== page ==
When life gives you lemons, Beyoncé drops ‘Lemonade’

For those who have no idea why there are lemon and bee emoji’s all over your social media timelines and why the hashtags #LEMONADE, #RACHELROY and #JAY-Z have been trending on all social media since Sunday morning, Beyoncé released her highly – no, panically-anticipated sixth album, Lemonade, on Saturday night.

The 12-track “album” if you can call this uniquely Beyoncé form of music delivery that – with 12 videos or short films for each song – launched on the United States pay TV channel HBO and immediately sent the internet into a yellow-stained frenzy.

Although the songs and music videos are of exceptional visual and musical quality, the controversy that led to the digital pandemonium that ensued in the aftermath of the album’s release was because of the song lyrics, which allude to a cheating scandal that implicates her hip-hop mogul husband Jay-Z and a woman only known as “Becky with the good hair’’, according to the saucy lyrics.

The album begins with Beyoncé reading the poetry of 28-year-old Somali-British poet Warsan Shire, who has a history of viral popularity on Tumblr because of her brilliant and highly circulated poetry about love, unrequited love and betrayal.

Emotional turbulence
Throughout the songs, which begin with titles such as Intuition, Denial, Anger, Forgiveness, Hope and Resurrection among others, Beyoncé reveals the emotional turbulence intimate betrayal can conjure.

In the song Sorry, in which a leotard wearing Serena Williams twerks her life away next to a singing Beyoncé, she sings: Looking at the time you should have been home/ Today I regret the night I put that ring on/ You always got them fucking excuses/ I pray the Lord reveal what his truth is.

In Don’t Hurt Yourself, she screams into the camera: Who the fuck do you think I am?/ You ain’t married to no average bitch, boy/ You can watch my fat ass twist, boy/ As I bounce to the next dick, boy/ This is your final warning/ You know I give you life/ If you try this shit again/ You gon’ lose your wife.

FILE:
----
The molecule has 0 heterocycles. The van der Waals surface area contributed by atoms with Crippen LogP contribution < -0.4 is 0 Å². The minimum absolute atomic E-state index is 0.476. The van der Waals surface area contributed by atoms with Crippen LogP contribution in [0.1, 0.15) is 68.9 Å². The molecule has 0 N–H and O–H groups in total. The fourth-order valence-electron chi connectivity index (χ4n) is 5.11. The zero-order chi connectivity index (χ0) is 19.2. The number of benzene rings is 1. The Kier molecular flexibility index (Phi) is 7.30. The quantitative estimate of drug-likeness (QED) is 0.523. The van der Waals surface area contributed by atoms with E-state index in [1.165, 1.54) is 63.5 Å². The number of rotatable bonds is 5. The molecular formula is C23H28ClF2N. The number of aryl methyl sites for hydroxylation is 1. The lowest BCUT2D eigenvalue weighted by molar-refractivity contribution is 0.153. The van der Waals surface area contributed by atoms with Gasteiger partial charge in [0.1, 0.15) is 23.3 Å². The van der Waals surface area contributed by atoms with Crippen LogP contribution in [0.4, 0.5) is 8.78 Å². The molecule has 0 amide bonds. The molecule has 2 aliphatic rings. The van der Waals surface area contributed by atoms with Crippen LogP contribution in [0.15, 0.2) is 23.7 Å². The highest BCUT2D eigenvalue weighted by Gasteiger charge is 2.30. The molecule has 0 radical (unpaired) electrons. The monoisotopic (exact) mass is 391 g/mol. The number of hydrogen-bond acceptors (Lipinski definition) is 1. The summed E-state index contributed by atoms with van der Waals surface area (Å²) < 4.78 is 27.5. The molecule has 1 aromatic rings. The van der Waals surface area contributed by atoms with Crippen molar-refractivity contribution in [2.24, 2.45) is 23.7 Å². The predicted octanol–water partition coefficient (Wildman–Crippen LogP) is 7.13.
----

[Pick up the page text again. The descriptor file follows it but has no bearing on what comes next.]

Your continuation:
Some fans concluded that Lemonade speaks to the infamous “elevator incident’’ of 2014 in which Beyoncé’s sister, Solange Knowles, delivered punches and kicks at Jay-Z in an elevator during the Met Gala. Although the family issued a brief, one-paragraph statement on the matter, fans speculate that the fight was about Jay-Z’s allegedly overly close “friendship” with fashion designer Rachel Roy, the ex-wife of his former business partner, Damon “Dame” Dash.

Raven-haired Roy fuelled the fires of suspicion following the TV debut of the incident by posting a picture of herself on Instagram with the caption: “Good hair don’t care, but we will take good lighting, for selfies, or self truths always, live in the light #nodramaqueens.”

It wasn’t long before she deleted the post and made her Instagram page private after Beyoncé’s fans put two and two together and started flooding her page with lemon and bee emoji’s asking questions such as “You Becky?”, and unfortunately also going after Roy’s teenage daughter. Roy later tweeted: “I respect love, marriages, families and strength. What shouldn’t be tolerated by anyone, no matter what, is bullying, of any kind.”

True love and forgiveness
Fortunately for their fans, it seems Beyoncé and Jay-Z worked out their marital problems, judging by the lyrics in some of the later songs on the album, which speak of true love and forgiveness, and in one of which Jay-Z and his wife are seen in a number of intimate embraces.

All that said, the album is about much more than infidelity between this celebrity couple, it’s a rallying cry to a newer, more matured, fully dressed Beyoncé, who also pays homage to movements such as Black Lives Matter by the mere presence of the mothers of Michael Brown and Trayvon Martin in the songs.

There are musical cameos by the likes of James Blake, Jack White, The Weeknd and Kendrick Lamar, snippets of Malcolm X speeches and an original verse by Nina Simone.

Her band of fierce women who paint the screen with Afros and faces painted by Laolu Senbanjo, and white 19th-century Southern-style dresses include singers Lisa-Kaindé Diaz and Naomi Diaz of Ibeyi, actresses Amandla Stenberg, Zendaya and Quvenzhané Wallis.

Lemonade is available on Tidal.

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